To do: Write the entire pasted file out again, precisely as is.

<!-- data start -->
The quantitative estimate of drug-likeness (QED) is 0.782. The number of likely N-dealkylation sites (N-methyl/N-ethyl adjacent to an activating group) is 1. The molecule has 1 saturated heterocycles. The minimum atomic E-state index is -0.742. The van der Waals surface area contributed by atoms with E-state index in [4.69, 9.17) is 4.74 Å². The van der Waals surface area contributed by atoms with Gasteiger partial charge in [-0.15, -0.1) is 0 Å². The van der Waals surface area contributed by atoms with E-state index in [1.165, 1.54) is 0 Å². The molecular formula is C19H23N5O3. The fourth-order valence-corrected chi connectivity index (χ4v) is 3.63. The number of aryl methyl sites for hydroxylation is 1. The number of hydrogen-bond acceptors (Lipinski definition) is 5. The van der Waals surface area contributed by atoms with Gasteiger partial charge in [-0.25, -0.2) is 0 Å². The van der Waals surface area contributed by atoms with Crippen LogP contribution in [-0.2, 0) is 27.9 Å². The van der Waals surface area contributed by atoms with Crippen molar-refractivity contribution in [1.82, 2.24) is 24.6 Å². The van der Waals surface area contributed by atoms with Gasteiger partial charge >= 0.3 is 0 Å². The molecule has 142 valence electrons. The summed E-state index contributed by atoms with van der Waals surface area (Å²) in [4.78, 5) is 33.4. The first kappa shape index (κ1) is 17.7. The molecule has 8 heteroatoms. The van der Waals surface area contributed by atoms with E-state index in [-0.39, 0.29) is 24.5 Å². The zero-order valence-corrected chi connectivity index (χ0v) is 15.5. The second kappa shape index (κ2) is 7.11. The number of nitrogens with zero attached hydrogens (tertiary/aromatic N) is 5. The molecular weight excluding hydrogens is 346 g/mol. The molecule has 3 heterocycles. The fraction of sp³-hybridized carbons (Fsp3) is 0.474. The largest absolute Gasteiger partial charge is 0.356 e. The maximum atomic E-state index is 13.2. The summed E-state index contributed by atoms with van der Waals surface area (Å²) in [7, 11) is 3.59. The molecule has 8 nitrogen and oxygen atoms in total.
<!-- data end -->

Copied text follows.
The quantitative estimate of drug-likeness (QED) is 0.782. The number of likely N-dealkylation sites (N-methyl/N-ethyl adjacent to an activating group) is 1. The molecule has 1 saturated heterocycles. The minimum atomic E-state index is -0.742. The van der Waals surface area contributed by atoms with E-state index in [4.69, 9.17) is 4.74 Å². The van der Waals surface area contributed by atoms with Gasteiger partial charge in [-0.15, -0.1) is 0 Å². The van der Waals surface area contributed by atoms with E-state index in [1.165, 1.54) is 0 Å². The molecular formula is C19H23N5O3. The fourth-order valence-corrected chi connectivity index (χ4v) is 3.63. The number of aryl methyl sites for hydroxylation is 1. The number of hydrogen-bond acceptors (Lipinski definition) is 5. The van der Waals surface area contributed by atoms with Gasteiger partial charge in [-0.25, -0.2) is 0 Å². The van der Waals surface area contributed by atoms with Crippen LogP contribution in [-0.2, 0) is 27.9 Å². The van der Waals surface area contributed by atoms with Crippen molar-refractivity contribution in [1.82, 2.24) is 24.6 Å². The van der Waals surface area contributed by atoms with Gasteiger partial charge >= 0.3 is 0 Å². The molecule has 142 valence electrons. The summed E-state index contributed by atoms with van der Waals surface area (Å²) in [4.78, 5) is 33.4. The first kappa shape index (κ1) is 17.7. The molecule has 8 heteroatoms. The van der Waals surface area contributed by atoms with E-state index in [-0.39, 0.29) is 24.5 Å². The zero-order valence-corrected chi connectivity index (χ0v) is 15.5. The second kappa shape index (κ2) is 7.11. The number of nitrogens with zero attached hydrogens (tertiary/aromatic N) is 5. The molecular weight excluding hydrogens is 346 g/mol. The molecule has 3 heterocycles. The fraction of sp³-hybridized carbons (Fsp3) is 0.474. The largest absolute Gasteiger partial charge is 0.356 e. The maximum atomic E-state index is 13.2. The summed E-state index contributed by atoms with van der Waals surface area (Å²) in [7, 11) is 3.59. The molecule has 8 nitrogen and oxygen atoms in total.